Can improbable and unexpected events take place in an otherwise ordinary city? Some TV commercials make their point by proposing precisely that. Following the previous post’s discussion of unlikely urban interventions, this post will instead focus on TV commercials which present unusual events that are set in regular urban environments. Such highly improbable events are presented either as the desired result of using the advertised product, or conversely, as a demonstration of the kind of problems that the product can help its customers deal with.

The first example presents a series of strange occurrences in a traditional Italian town. To the astonishment of its inhabitants, angels suddenly start falling from the sky, and they are in search of something. The beauty of the setting and its solemn traditions serve as a fitting counterpoint to the events presented in it and to the role of the advertised product in making them happen:

The second example presents a contemporary high-rise urban environment as it becomes filled with imaginary creatures and other objects that are made out of cut-out paper drawings. This mix of imagination and reality is metaphorically suggested to be precisely what its advertised brand can provide you with if you choose to use it too:

The following TV commercial uses an urban environment to present the kind of trouble that its advertised service can help its clients with. Financial problems, which are often represented through the use of statistical diagrams, here take the form of physical hazards that one can stumble upon anywhere in the city, in a whole range of unexpected ways:

The final example shows a city in which the improbable events presented in it are common to all of its inhabitants. The city may look otherwise normal to us, but the kinds of extreme events that take place in it are such that we would otherwise only see in movies – yet here they seem to be a normal way of life for everyone. In such a setting, then, the advertised product is presented as a successful solution for handling even such a demanding lifestyle as this one:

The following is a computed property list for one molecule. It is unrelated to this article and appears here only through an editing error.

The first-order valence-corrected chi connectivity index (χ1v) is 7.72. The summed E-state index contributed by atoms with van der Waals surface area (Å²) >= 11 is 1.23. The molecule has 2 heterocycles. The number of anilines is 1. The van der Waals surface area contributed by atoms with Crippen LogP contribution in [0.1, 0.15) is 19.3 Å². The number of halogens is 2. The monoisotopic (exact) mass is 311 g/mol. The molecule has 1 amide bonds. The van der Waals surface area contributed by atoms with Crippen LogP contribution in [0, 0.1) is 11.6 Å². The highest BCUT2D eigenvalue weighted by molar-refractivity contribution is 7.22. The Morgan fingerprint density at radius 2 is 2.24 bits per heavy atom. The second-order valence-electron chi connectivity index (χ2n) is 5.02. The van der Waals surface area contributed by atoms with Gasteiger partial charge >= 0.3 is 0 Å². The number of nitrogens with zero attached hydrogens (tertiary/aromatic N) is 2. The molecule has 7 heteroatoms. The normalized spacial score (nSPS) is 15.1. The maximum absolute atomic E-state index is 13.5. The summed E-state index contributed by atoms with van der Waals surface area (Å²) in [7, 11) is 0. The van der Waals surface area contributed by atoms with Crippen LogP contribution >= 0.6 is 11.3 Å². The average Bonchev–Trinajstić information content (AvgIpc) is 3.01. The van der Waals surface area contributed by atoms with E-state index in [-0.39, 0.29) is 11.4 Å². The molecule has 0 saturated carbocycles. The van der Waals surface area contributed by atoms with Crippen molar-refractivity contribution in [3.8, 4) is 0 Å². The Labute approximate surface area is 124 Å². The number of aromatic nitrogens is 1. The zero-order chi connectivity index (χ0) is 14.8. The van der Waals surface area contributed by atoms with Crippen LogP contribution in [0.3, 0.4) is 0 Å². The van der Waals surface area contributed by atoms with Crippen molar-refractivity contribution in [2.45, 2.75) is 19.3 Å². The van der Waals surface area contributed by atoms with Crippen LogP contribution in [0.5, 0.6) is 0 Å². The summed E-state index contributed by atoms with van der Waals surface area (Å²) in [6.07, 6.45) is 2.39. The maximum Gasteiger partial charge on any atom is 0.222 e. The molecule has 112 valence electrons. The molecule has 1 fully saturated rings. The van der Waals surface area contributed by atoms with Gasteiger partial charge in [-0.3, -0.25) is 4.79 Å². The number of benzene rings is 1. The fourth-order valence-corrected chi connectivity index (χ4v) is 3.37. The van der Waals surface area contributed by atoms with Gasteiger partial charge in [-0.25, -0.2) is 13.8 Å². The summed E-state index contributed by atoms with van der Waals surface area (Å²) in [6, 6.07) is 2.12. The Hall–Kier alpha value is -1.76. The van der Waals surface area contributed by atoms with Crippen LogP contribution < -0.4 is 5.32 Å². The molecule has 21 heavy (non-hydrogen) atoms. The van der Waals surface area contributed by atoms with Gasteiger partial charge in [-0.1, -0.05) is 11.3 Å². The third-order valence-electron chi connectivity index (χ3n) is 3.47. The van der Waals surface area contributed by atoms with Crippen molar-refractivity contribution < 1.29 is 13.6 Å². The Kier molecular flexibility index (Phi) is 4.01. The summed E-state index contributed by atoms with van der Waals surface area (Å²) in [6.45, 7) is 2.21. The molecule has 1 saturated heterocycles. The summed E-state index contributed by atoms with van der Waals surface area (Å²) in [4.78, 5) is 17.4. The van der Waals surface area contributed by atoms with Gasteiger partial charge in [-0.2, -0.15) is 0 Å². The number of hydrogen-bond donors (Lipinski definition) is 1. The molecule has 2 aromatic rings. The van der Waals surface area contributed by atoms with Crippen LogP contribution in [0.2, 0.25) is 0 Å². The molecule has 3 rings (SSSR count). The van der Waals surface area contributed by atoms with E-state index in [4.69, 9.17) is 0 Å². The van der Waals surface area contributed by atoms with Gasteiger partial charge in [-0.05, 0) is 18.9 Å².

What is common to all the above examples is that despite the peculiarity of their various events, they all take place in otherwise regular urban environments. As TV commercials, the value of their advertised products is thus demonstrated through an optimized match of two contrasts: An improbable outlandish event, presented on the backdrop of its own corresponding stable environment.

Unlikely Urban Interventions

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Part 2 of 4 in the series The Virtual Worlds of TV Commercials

What kind of urban experiences can TV commercials present beyond what we may normally come across? This series of posts on the architecture and spaces of TV commercials began with cases where wholly new worlds are created, and now continues with ones that involve rather regular urban environments – but with a twist. In such cases, a TV commercial presents an urban environment which is either reinterpreted or readjusted in an uncommon way, while suggesting that the advertised product is the magic factor that made it all possible.